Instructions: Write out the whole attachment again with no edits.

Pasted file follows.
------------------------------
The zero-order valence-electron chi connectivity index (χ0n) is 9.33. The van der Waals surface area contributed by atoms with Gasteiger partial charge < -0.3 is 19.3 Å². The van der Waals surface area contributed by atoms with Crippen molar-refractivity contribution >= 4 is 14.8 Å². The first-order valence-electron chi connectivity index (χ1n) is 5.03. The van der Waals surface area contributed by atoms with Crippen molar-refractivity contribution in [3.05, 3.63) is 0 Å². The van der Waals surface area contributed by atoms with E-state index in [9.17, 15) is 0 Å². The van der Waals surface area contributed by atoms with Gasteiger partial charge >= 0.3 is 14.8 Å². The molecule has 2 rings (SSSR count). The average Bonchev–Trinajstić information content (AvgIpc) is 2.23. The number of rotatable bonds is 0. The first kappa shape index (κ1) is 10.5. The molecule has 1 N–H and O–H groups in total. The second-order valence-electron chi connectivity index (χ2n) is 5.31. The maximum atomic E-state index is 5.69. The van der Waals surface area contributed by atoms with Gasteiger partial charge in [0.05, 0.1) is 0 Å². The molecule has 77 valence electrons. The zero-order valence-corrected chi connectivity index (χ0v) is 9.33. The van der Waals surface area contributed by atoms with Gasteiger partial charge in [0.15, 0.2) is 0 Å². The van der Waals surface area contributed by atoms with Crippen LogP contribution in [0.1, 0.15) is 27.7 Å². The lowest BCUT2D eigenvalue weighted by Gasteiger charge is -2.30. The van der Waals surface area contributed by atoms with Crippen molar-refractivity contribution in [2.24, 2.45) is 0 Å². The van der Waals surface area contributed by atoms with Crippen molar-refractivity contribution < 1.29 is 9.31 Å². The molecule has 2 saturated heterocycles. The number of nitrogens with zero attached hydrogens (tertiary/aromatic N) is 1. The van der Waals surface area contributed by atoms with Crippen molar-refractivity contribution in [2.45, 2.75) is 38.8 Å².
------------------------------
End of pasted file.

The zero-order valence-electron chi connectivity index (χ0n) is 9.33. The van der Waals surface area contributed by atoms with Gasteiger partial charge < -0.3 is 19.3 Å². The van der Waals surface area contributed by atoms with Crippen molar-refractivity contribution >= 4 is 14.8 Å². The first-order valence-electron chi connectivity index (χ1n) is 5.03. The van der Waals surface area contributed by atoms with Crippen molar-refractivity contribution in [3.05, 3.63) is 0 Å². The van der Waals surface area contributed by atoms with E-state index in [9.17, 15) is 0 Å². The van der Waals surface area contributed by atoms with Gasteiger partial charge >= 0.3 is 14.8 Å². The molecule has 2 rings (SSSR count). The average Bonchev–Trinajstić information content (AvgIpc) is 2.23. The number of rotatable bonds is 0. The first kappa shape index (κ1) is 10.5. The molecule has 1 N–H and O–H groups in total. The second-order valence-electron chi connectivity index (χ2n) is 5.31. The maximum atomic E-state index is 5.69. The van der Waals surface area contributed by atoms with Gasteiger partial charge in [0.05, 0.1) is 0 Å². The molecule has 77 valence electrons. The zero-order valence-corrected chi connectivity index (χ0v) is 9.33. The van der Waals surface area contributed by atoms with Gasteiger partial charge in [0.15, 0.2) is 0 Å². The van der Waals surface area contributed by atoms with Crippen LogP contribution in [0.1, 0.15) is 27.7 Å². The lowest BCUT2D eigenvalue weighted by Gasteiger charge is -2.30. The van der Waals surface area contributed by atoms with Crippen molar-refractivity contribution in [2.24, 2.45) is 0 Å². The van der Waals surface area contributed by atoms with Crippen molar-refractivity contribution < 1.29 is 9.31 Å². The molecule has 2 saturated heterocycles. The number of nitrogens with zero attached hydrogens (tertiary/aromatic N) is 1. The van der Waals surface area contributed by atoms with Crippen molar-refractivity contribution in [2.45, 2.75) is 38.8 Å².